Now consider Chief Justice Paul L. Reiber’s question regarding ‘State precedent to regulate public schools’. Readers should specifically consider:
    a. 16 V.S.A. § 821. School district to maintain public elementary schools or pay tuition, and
    b. 16 V.S.A. § 822. School district to maintain public high schools or pay tuition.

    These Vermont Statutes, in effect since 1969, clearly authorize the ‘School District’ to make virtually every decision regarding education governance in Vermont.

    Now comes Act 46, the General Assembly’s carefully crafted ‘end run’ around constitutionally authorized local School District governance in Vermont. If the State, through its State Board of Education, as empowered by its General Assembly, can force any School District mergers, at what point will it not only be feasible but necessary to merge all Vermont School Districts into a precious few districts, or even one School District with one school board?

    Here’s my prediction: follow the money.

    “Vermont’s K-12 education system is comprised of around 76,000 students and about $1.7 billion in state taxpayer money. The question of who controls these vast resources was in sharp focus Thursday morning at the Vermont Supreme Court.”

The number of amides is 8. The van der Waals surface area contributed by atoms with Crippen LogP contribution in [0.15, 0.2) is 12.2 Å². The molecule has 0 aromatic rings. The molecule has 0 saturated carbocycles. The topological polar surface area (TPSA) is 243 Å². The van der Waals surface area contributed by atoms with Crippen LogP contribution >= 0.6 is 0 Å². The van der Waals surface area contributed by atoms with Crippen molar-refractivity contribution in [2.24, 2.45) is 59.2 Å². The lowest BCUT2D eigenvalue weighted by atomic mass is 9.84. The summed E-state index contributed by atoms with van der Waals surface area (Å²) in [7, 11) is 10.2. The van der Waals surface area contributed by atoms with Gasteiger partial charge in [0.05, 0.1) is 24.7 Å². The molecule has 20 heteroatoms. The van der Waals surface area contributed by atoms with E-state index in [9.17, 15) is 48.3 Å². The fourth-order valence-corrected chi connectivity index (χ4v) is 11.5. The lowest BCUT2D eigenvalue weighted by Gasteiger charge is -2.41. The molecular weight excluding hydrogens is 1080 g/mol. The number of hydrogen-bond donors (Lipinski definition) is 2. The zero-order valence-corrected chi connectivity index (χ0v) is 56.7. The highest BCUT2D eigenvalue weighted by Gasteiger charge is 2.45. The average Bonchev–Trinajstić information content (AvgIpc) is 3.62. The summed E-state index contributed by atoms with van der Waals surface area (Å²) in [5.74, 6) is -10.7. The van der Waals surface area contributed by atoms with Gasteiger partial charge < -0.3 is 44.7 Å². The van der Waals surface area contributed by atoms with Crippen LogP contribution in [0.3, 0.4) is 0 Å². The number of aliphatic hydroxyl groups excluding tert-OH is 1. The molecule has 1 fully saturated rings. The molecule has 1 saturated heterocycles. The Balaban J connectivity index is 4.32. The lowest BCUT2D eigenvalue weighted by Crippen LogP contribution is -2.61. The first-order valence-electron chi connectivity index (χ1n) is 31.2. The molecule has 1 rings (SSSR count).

Twenty-two thousand three hundred sixty-eight and 42/100 dollars per student per year (the most expensive education revenue stream in the U.S.) carries a lot of weight in State of governmental cronyism, be the cronies school board members, legislators, State administrators, their appointees or the myriad education special interest lobbies stalking their prey at the great public education watering hole.

    And isn’t it interesting that while Article 1 of Vermont’s constitution says: “That all persons are born equally free and independent, and have certain natural, inherent, and unalienable rights, amongst which are the enjoying and defending life and liberty, acquiring, possessing and protecting property, and pursuing and obtaining happiness and safety;…” that the very essence of our freedom and liberty – namely the education of our children – is being systematically taken away from us.